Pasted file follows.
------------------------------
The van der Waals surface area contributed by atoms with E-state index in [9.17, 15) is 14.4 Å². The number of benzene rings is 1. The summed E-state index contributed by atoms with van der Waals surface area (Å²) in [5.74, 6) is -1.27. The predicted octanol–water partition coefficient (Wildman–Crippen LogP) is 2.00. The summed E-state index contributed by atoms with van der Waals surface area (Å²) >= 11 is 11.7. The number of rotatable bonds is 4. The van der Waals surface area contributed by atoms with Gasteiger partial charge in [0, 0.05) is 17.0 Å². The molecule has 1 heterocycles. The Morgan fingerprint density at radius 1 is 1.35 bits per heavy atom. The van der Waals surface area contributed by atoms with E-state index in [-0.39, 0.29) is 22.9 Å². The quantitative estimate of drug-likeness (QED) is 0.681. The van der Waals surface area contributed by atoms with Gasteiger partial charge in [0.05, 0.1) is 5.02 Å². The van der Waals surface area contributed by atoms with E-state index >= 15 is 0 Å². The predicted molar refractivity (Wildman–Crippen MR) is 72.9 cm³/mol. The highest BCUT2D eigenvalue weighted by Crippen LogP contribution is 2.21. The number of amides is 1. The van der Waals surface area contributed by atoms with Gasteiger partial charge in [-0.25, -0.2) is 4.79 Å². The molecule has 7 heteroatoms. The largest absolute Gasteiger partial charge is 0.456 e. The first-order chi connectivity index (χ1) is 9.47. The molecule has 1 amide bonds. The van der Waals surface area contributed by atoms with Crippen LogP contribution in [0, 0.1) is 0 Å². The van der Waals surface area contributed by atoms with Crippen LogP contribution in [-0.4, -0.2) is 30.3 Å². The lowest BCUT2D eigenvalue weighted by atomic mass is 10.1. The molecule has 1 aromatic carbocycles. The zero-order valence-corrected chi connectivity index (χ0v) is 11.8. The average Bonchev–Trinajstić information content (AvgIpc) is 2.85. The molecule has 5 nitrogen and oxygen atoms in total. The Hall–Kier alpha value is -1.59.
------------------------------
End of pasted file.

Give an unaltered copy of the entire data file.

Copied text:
The van der Waals surface area contributed by atoms with E-state index in [9.17, 15) is 14.4 Å². The number of benzene rings is 1. The summed E-state index contributed by atoms with van der Waals surface area (Å²) in [5.74, 6) is -1.27. The predicted octanol–water partition coefficient (Wildman–Crippen LogP) is 2.00. The summed E-state index contributed by atoms with van der Waals surface area (Å²) >= 11 is 11.7. The number of rotatable bonds is 4. The van der Waals surface area contributed by atoms with Gasteiger partial charge in [0, 0.05) is 17.0 Å². The molecule has 1 heterocycles. The Morgan fingerprint density at radius 1 is 1.35 bits per heavy atom. The van der Waals surface area contributed by atoms with E-state index in [-0.39, 0.29) is 22.9 Å². The quantitative estimate of drug-likeness (QED) is 0.681. The van der Waals surface area contributed by atoms with Gasteiger partial charge in [0.05, 0.1) is 5.02 Å². The van der Waals surface area contributed by atoms with E-state index >= 15 is 0 Å². The predicted molar refractivity (Wildman–Crippen MR) is 72.9 cm³/mol. The highest BCUT2D eigenvalue weighted by Crippen LogP contribution is 2.21. The number of amides is 1. The van der Waals surface area contributed by atoms with Gasteiger partial charge in [-0.25, -0.2) is 4.79 Å². The molecule has 7 heteroatoms. The largest absolute Gasteiger partial charge is 0.456 e. The first-order chi connectivity index (χ1) is 9.47. The molecule has 1 amide bonds. The van der Waals surface area contributed by atoms with Crippen LogP contribution in [0, 0.1) is 0 Å². The van der Waals surface area contributed by atoms with Crippen LogP contribution in [-0.4, -0.2) is 30.3 Å². The lowest BCUT2D eigenvalue weighted by atomic mass is 10.1. The molecule has 1 aromatic carbocycles. The zero-order valence-corrected chi connectivity index (χ0v) is 11.8. The average Bonchev–Trinajstić information content (AvgIpc) is 2.85. The molecule has 5 nitrogen and oxygen atoms in total. The Hall–Kier alpha value is -1.59.